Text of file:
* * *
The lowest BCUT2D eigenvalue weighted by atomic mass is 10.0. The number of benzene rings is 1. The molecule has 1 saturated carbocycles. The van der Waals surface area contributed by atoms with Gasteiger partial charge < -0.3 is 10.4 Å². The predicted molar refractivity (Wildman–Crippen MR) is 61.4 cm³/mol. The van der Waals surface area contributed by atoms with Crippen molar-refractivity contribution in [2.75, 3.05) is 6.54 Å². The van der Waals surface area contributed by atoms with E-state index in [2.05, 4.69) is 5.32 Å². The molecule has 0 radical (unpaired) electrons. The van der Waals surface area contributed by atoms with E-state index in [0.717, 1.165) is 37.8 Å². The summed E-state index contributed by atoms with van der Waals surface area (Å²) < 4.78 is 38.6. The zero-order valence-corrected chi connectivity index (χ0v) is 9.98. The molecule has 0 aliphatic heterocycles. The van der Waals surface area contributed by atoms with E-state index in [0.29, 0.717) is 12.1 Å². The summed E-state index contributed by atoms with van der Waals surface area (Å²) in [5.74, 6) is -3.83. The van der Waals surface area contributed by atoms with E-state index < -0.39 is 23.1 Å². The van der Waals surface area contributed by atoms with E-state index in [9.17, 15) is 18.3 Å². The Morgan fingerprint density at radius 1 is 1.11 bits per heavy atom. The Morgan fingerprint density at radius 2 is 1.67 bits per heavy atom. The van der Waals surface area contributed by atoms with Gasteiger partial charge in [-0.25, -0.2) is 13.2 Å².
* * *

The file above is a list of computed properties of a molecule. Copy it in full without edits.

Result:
The lowest BCUT2D eigenvalue weighted by atomic mass is 10.0. The number of benzene rings is 1. The molecule has 1 saturated carbocycles. The van der Waals surface area contributed by atoms with Gasteiger partial charge < -0.3 is 10.4 Å². The predicted molar refractivity (Wildman–Crippen MR) is 61.4 cm³/mol. The van der Waals surface area contributed by atoms with Crippen molar-refractivity contribution in [2.75, 3.05) is 6.54 Å². The van der Waals surface area contributed by atoms with E-state index in [2.05, 4.69) is 5.32 Å². The molecule has 0 radical (unpaired) electrons. The van der Waals surface area contributed by atoms with E-state index in [0.717, 1.165) is 37.8 Å². The summed E-state index contributed by atoms with van der Waals surface area (Å²) < 4.78 is 38.6. The zero-order valence-corrected chi connectivity index (χ0v) is 9.98. The molecule has 0 aliphatic heterocycles. The van der Waals surface area contributed by atoms with E-state index in [0.29, 0.717) is 12.1 Å². The summed E-state index contributed by atoms with van der Waals surface area (Å²) in [5.74, 6) is -3.83. The van der Waals surface area contributed by atoms with E-state index < -0.39 is 23.1 Å². The van der Waals surface area contributed by atoms with E-state index in [9.17, 15) is 18.3 Å². The Morgan fingerprint density at radius 1 is 1.11 bits per heavy atom. The Morgan fingerprint density at radius 2 is 1.67 bits per heavy atom. The van der Waals surface area contributed by atoms with Gasteiger partial charge in [-0.25, -0.2) is 13.2 Å².